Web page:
The inaugural Serpentine Pavilion Beijing has launched in China – the gallery’s first to be built outside of the UK.
Serpentine Galleries teamed up with WF Central to co-commission the temporary architectural structure, which riffs on its annual commission at London’s Kensington Gardens and was designed by JIAKUN Architects.
Inspired by Confucianism, the cantilevered structure sits just 600 metres from the Forbidden City at the WF Central site. It comprises 38 steel rods that curve like an archer’s bow, and are held taught by cables stretched between steel plates.
Though delicate to look at, the temporary pavilion is strong enough to withstand strong winds and earthquakes, balancing forces.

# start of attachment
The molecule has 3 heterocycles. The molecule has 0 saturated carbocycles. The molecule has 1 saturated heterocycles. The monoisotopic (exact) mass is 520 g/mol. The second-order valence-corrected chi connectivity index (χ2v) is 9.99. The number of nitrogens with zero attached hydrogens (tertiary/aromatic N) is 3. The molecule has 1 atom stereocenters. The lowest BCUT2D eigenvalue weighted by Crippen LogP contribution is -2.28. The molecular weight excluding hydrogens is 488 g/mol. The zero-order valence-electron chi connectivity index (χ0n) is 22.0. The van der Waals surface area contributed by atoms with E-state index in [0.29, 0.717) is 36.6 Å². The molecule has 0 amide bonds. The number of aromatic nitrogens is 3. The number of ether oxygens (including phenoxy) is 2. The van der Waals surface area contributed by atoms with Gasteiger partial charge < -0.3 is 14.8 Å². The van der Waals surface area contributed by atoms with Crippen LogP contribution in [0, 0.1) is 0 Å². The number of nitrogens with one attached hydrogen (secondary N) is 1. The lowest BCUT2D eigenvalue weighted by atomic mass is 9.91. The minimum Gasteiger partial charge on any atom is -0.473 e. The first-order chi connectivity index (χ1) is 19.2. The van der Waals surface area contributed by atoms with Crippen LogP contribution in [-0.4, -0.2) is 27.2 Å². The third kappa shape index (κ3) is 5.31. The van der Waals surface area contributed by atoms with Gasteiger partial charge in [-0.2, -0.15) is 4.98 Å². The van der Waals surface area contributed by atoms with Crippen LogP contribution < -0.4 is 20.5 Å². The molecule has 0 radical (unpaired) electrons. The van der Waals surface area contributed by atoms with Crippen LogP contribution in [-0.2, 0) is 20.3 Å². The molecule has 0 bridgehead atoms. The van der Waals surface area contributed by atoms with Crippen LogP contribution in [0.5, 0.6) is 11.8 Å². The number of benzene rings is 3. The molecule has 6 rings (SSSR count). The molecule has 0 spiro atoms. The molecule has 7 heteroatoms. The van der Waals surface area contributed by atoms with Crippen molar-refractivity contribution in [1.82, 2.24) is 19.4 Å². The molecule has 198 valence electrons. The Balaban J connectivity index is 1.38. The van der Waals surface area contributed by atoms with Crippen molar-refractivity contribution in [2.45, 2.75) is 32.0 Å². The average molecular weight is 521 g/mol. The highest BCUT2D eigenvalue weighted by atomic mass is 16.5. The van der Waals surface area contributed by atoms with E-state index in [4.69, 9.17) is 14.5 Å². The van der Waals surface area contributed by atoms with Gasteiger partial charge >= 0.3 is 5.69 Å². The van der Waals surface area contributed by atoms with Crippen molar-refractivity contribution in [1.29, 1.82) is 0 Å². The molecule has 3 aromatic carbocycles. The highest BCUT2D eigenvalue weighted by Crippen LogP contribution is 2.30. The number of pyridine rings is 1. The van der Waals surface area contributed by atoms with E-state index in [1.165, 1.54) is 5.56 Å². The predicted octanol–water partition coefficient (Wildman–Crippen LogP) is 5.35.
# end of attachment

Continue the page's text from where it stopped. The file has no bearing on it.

JIAKUN Architects’ design was selected by a panel including the Serpentine’s artistic director Hans Ulrich Obrist and CEO Yana Peel, as well as architects Sir David Adjaye and artist Wang Jianwei. It is open to the public until 31 October 2018 and will host a series of talks.
Back in London, the Serpentine Galleries is preparing for the launch of its 2018 Serpentine Pavilion, designed by Mexican architect Frida Escobedo. She’s created a diaphanous courtyard structure, which officially opens to the public on 15 June and is designed to filter light through its latticed walls.
The annual London commission was launched in 2000 and has featured pavilions by the late Zaha Hadid, Sou Fujimoto and artist Ai Weiwei among others. And while the Serpentine Pavilion Beijing is the first to be commissioned for foreign soil, many previous pavilions have enjoyed second lives overseas, including Francis Kéré’s 2017 Pavilion (now in Malaysia).
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